Serena’s Daffodil Tea

On Saturday, April 4, at 1:30 in the afternoon, 13 guests gathered at our home to experience Serena’s class project for “Tea Room 101”.  This is a half-credit class which has included 5 sessions with Debra Richardson, the proprietor of The Yellow Carriage House Bed and Breakfast (who also conducts periodic teas), and work assisting her with teas in December.  Although Serena has put on at least 5 high teas before, this was the first on which she was to be graded, and therefore Mom kept her own help to a minimum.  Serena had her friend Caitlin come to help with last minute preparations and serving during the tea.  I was the official hostess — getting to greet guests, sit at the table and enjoy scrumptious treats, and leave all the cleanup to Serena and Caitlin.  I like this kind of entertaining! Continue reading “Serena’s Daffodil Tea”

Spring at OSU

SunsetHere’s some pictures from around campus. I am very glad I came to OSU, among other reasons, because of how beautiful it is in the spring. These first three pictures are 1) a picture of the sunrise from my window, I’m looking across the courtyard of my dorm complex and seeing the sun peak over part of the dorm building. 2) the sunset beside the main library, which is currently being renovated. 3) the oval (big green open space in the center of osu campus) around noon-time, full of students catching some sunshine and relaxing. The rest are self explanatory. Enjoy! Continue reading “Spring at OSU”

Trip post addendum

O.K., I can hear you saying, “That post was so long, how can she possibly have more to say?”  Never fear, just one addendum and a correction.

First, I did find my mystery perennial when I got to Williamsburg.  I typed it, but that part was lost during one of my computer’s obstinate snits.  I talked to the gardener, who informed me that what I described wasn’t a true lavender, but a plant called “gray santolina.”   Anybody ever heard of that?   I think the foliage is the same, so I bought 3.  We’ll be absolutely sure when they bloom!  The blooms are yellow globes about the size of marbles, and contrast nicely with the gray-green foliage.
Second, my brother, Bobby, does not have diabetes, Joyce informs me, only herself.

Now, wasn’t that short and sweet?

Spring has sprung!

Spring has finally arrived here on Chenoweth Farm (even though it’s supposed to get down below freezing again toward the end of the week). Ted’s grandmother’s daffodils are putting on their annual show, and already getting into the late season blooms. The all-yellow, traditional daffodils are early in the season. As the daffodil season progresses, the white ones begin to bloom, along with those with white petals and contrasting color perianths — orange, salmon, and pink. Our very latest, which haven’t bloomed yet, are tiny white ones, with 3 – 4 blooms coming off each stem, and a fragrance that will almost knock your socks off! I have been told that Bommy had 250 varieties of daffodils in her garden in its heyday, all labeled! It was opened to the local garden clubs, and folks would come out and place orders for their favorites. Bommy did field trials for one, or some of the Dutch bulb growers, to record the performance of their varieties in this location. When we moved here in 1988, you could still see the ones planted in rows that she was testing, as well as her bulb shed where she dried bulbs at the end of the year. The shed has since fallen down, but the flowers still bloom in their rows. Those from her garden have naturalized. On a good year, there are thousands of blooms around the property! I will miss the show when we move to our own house. I suppose I could dig a selection to take with me, but it will be so much easier to order a naturalizing variety from a catalog and plant the bulbs. I’ll probably only pick a few varieties from here that are my favorite.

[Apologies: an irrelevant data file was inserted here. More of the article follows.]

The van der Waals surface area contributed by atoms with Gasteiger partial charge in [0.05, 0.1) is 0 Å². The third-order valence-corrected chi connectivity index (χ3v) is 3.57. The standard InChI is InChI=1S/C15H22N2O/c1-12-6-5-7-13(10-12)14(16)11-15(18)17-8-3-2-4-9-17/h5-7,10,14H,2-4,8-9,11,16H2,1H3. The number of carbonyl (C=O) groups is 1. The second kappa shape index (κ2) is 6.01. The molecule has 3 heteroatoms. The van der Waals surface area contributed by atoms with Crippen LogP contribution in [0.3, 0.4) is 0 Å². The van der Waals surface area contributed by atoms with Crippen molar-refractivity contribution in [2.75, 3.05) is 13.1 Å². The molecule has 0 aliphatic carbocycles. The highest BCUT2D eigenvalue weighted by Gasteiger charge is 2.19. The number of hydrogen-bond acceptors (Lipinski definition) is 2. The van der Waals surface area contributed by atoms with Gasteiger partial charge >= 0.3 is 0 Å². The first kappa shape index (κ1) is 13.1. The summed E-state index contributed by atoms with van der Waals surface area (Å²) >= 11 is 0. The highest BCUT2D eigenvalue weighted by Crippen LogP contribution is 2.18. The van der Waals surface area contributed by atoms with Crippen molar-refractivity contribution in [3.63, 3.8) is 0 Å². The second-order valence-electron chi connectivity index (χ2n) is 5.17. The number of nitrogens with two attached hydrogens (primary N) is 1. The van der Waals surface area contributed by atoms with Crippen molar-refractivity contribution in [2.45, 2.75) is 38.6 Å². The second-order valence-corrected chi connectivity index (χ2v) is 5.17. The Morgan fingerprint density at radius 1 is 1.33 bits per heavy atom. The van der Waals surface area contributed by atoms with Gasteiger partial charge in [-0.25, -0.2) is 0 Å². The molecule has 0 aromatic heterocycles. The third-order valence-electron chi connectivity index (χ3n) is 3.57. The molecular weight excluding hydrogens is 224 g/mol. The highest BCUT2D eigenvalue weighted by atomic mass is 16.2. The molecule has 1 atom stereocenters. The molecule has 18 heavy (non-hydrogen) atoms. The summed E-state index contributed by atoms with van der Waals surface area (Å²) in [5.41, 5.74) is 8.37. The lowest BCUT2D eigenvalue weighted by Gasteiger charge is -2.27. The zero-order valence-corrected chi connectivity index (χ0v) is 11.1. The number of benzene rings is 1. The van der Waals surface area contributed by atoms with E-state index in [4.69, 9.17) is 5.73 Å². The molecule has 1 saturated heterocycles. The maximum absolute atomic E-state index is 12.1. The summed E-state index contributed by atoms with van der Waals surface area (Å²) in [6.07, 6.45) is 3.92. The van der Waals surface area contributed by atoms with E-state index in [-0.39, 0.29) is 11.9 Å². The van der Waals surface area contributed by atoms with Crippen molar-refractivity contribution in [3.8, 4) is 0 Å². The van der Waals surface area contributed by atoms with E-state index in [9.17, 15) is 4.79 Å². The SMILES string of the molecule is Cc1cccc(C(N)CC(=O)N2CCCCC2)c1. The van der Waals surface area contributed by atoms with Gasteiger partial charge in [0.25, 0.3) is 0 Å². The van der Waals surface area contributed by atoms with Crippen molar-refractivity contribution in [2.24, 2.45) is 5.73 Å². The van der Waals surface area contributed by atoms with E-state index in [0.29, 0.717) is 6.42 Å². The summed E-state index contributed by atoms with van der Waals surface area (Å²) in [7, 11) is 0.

Another earmark of spring around here is our lawn, carpeted with spring beauties and violets. To a city dweller, I’m sure it must look wild and unkempt, but I am always loath to have the lawn mowed for the first time. The “white” lawn is such a great foil for the many redbud trees in prime bud around our yard. I’m attaching some pictures.

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